Jets kicker Nick Folk in Atlanta
It concerns the coin toss. Most teams that win the toss choose to kick off. They'd rather choose which goal to defend first and hope they're the last team on offense in the first half and the first team on offense in the second half.
But there are advantages to having the first offensive possession as well. A team that scores a touchdown on the opening drive forces its opponent to play from behind immediately.
One touchdown isn't an impossible deficit to overcome, especially early in the game. Nevertheless, the trailing team is under pressure to catch up. The leading team can take risks on defense it might otherwise avoid, because the worst possible outcome would be a tie.
Imagine the Jets getting the first offensive possession. With the game scoreless and no time pressure, they'll be free to use whatever personnel packages and formations Marty Mornhinweg devises. They can throw the kitchen sink at the Patriots in hopes of grabbing that early 7-0 lead.
That would be ideal. But almost anything other than going three-and-out has some tactical advantage.
- Kicking an opening field goal would be okay in the sense of getting some kind of score. But it would give the Patriots defense the sense of stalling a drive short of its ultimate goal. Plus, should the Patriots score a touchdown on their opening drive, the lead would quickly change hands.
- For that matter, as long as the Jets get at least two first downs, there are advantages to gain from being first on offense. In today's NFL, most kickoffs result in touchbacks. If a team advances to its 40-yard line and punts, a 50-yard punt with no return starts the opponent at its 10-yard line. Then it's up to the defense to keep the Patriots bottled up, force a punt and shorten the field for Smith's second drive.
That's why I think Rex Ryan might want the ball first. He knows a touchdown drive won't scare Tom Brady, especially if it's early in the game. But an opening-drive touchdown would still do wonders for the Jets' collective psyche, especially after not scoring any touchdowns against Pittsburgh.
But even if the Jets' only accomplishment is to make Brady start his drives from deep in Patriots territory, the Jets defense will be more free to prioritize quarterback pressure, even through blitzes from the secondary.
Keeping Brady as far away from the end zone as possible combined with constant pressure might be what helps the Jets win.
Geno Smith threw two red-zone interceptions against Pittsburgh.
Both the Jets and Patriots have had issues with red-zone efficiency in 2013.
After Week 3, the Patriots ranked last in red-zone efficiency with a touchdown conversion rate of 30 percent.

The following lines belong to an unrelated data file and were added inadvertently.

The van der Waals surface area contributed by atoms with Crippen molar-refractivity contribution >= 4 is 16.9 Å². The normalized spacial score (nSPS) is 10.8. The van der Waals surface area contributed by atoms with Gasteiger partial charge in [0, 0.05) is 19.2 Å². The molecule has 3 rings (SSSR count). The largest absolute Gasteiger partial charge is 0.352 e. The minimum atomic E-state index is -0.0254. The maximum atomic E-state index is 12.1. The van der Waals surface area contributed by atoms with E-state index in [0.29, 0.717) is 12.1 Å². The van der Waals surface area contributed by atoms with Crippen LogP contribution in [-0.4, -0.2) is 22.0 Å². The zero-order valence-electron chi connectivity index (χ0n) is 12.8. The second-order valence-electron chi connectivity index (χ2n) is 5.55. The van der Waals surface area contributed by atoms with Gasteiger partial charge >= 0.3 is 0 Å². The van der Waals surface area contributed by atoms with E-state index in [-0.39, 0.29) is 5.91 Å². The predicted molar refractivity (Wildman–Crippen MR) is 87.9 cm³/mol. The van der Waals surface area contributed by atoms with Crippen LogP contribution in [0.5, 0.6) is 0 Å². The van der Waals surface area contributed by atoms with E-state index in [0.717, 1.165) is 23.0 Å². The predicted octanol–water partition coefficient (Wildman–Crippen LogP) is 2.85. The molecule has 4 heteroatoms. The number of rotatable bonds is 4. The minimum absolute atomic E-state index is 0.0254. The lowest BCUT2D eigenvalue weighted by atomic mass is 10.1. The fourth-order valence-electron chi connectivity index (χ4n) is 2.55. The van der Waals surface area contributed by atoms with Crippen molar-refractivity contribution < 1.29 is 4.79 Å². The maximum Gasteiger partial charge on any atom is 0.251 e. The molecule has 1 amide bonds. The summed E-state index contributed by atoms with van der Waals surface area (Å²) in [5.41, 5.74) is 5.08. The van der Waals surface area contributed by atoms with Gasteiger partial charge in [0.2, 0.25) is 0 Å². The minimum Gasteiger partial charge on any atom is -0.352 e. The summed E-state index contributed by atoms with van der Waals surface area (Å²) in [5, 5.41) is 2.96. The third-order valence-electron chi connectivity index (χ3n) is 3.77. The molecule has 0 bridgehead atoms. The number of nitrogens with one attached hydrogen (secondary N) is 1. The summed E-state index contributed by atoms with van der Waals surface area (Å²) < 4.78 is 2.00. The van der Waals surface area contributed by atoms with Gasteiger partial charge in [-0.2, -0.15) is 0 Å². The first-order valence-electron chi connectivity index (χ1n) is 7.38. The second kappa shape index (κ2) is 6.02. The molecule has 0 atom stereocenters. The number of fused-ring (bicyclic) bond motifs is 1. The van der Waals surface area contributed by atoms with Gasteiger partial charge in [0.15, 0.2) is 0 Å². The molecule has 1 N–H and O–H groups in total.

They've improved to 30th place with a conversion rate of almost 41 percent. That includes converting 60 percent of their red-zone opportunities against New Orleans and almost 56 percent in their last three games.
The Jets' overall conversion rate of just over 46 percent still surpasses that of New England. However, they didn't convert any red-zone opportunities against Pittsburgh. Their conversion rate over their last three games was just under 43 percent.
That's not their biggest problem. The Jets have another red-zone issue: Turnovers.
Geno Smith threw two interceptions against Pittsburgh. Technically, the line of scrimmage was only inside the red zone on the second interception, when the Jets had a first down on the Pittsburgh 12-yard line.
However, his first interception was close enough, as the line of scrimmage was the Pittsburgh 23-yard line and intended receiver Konrad Reuland was on the Pittsburgh 1-yard line. That's the pass Smith maintained he tried to throw away. He threw into triple coverage instead.
Those interceptions cost the Jets at least two field-goal attempts. Combine those six points with the potential 77-yard touchdown strike to Stephen Hill, and the game could have gone into overtime. Or the Jets could have converted those opportunities into 17 or 21 points and won outright.
The Jets are going into Week 7 without running back Mike Goodson, tight end Kellen Winslow and wide receivers Clyde Gates and Santonio Holmes. Goodson's season-ending injury resulted from a tackle attempt after Smith's second interception.
It demonstrates the collateral damage that turnovers can produce. It's one more reason to avoid them.
However, I digress. With so many weapons unavailable, the Jets must make the most out of their limited trips to the red zone if they want to win this game.
Through Week 6, the Jets have 21 quarterback sacks to the Patriots' 16. In other words, both teams pressure the opponents' quarterback.
But injuries in the Patriots' secondary will limit their ability to maintain this pressure against the Jets.
The Patriots began the year with depth issues at defensive tackle that injuries made worse. Vince Wilfork, a team captain, is out for the season. Tommy Kelly missed the New Orleans game and may miss the Jets game. Yet the Patriots continue to accumulate sacks because of their secondary.